(Bloomberg) -- Oyo Hotels filed fresh documents for an initial public offering in India, facing a challenging market for startup debuts after technology valuations declined.

The company has filed its IPO prospectus with Indian authorities, it said in an announcement in the Financial Express newspaper Saturday, without disclosing the amount it seeks, other financial details or advisers. In its original effort to go public in 2021, Oyo had filed to raise 84.3 billion rupees ($1 billion).

Founder Ritesh Agarwal, 29, has been working to put the hotels and lodging operation back on steady footing after the Covid pandemic eliminated global travel and led to yawning losses. India’s answer to Airbnb had been valued at $10 billion in 2019, but SoftBank Group Corp., the company’s largest backer, marked down that figure to $2.7 billion last year.

The IPO filing is Oyo’s second attempt to go public, after India’s stock market regulator raised multiple red flags on its earlier try in late 2021. Since then, valuations of technology companies have declined after accelerating inflation and rising interest rates left customers with less to spend and raised concerns of a potential recession.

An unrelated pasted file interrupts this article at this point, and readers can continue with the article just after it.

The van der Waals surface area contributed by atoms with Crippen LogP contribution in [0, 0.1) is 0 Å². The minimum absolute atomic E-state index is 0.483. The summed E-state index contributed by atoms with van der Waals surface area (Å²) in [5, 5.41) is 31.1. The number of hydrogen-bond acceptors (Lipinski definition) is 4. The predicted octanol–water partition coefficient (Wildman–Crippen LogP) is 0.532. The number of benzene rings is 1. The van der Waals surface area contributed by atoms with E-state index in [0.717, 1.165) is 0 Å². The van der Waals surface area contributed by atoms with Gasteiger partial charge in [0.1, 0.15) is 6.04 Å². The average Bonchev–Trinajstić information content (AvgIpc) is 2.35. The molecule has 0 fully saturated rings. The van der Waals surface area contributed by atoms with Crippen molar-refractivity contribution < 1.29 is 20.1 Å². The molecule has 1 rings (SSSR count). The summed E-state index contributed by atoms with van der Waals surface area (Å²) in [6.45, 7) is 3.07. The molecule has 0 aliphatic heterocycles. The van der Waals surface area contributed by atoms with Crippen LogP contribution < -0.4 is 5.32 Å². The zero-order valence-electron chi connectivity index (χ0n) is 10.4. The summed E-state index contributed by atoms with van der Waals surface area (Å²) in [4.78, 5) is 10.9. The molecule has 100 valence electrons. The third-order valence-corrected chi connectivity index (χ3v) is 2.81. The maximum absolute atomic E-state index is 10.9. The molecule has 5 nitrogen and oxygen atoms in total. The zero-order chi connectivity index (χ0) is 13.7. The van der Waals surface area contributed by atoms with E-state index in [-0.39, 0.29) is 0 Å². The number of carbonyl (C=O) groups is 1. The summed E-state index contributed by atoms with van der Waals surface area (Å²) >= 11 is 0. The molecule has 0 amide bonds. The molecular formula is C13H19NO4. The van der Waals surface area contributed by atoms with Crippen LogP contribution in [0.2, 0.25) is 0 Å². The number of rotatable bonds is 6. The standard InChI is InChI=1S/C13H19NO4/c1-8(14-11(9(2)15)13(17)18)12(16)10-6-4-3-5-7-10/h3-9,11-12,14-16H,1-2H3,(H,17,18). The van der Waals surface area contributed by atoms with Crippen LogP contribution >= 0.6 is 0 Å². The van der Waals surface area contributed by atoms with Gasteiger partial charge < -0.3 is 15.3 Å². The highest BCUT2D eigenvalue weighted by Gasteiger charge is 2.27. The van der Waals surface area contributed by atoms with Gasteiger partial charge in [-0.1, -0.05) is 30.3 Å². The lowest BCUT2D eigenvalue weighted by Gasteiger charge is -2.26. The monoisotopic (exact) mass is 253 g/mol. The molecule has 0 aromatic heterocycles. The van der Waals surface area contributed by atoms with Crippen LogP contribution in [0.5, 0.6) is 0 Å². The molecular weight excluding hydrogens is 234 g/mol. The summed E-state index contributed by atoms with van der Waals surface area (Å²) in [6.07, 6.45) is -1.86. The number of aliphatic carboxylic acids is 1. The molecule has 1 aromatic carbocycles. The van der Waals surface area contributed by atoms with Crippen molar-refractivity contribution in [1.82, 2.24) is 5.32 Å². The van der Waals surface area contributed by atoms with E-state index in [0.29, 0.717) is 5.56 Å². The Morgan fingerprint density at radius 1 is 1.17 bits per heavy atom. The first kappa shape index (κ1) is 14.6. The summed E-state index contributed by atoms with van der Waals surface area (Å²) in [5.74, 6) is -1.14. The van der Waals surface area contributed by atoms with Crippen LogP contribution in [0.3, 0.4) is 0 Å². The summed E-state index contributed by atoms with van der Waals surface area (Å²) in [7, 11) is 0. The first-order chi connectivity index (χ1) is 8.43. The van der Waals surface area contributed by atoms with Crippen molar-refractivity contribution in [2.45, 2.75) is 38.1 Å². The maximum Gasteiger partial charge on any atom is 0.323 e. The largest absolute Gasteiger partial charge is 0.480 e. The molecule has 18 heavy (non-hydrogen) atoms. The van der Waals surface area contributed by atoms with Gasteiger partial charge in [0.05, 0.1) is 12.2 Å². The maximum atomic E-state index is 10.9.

The company had targeted a valuation of about $9 billion last year and updated its IPO documents in early 2022, but the goal now could be roughly one third the earlier target, Bloomberg News has reported. Oyo’s IPO valuation is expected to be finalized through a book-building process nearer to the listing.

SoftBank-Backed Oyo to Reduce Planned IPO Amid Tech Headwinds

Agarwal dropped out of college in his teens to travel across the country and founded the Gurgaon-headquartered Oyo in 2013. He dreamed up the business as a way to standardize the hotel stay experience in a developing market like India, delivering premium linens and high-speed internet service under the banner of the brand’s bright red OYO logo.

Agarwal had to pull back from certain overseas markets and cut staff during the Covid pandemic. He also shifted away from the asset-heavy, capital-intensive business model and turned his focus to building technology as a service.

--With assistance from Devidutta Tripathy and P R Sanjai.

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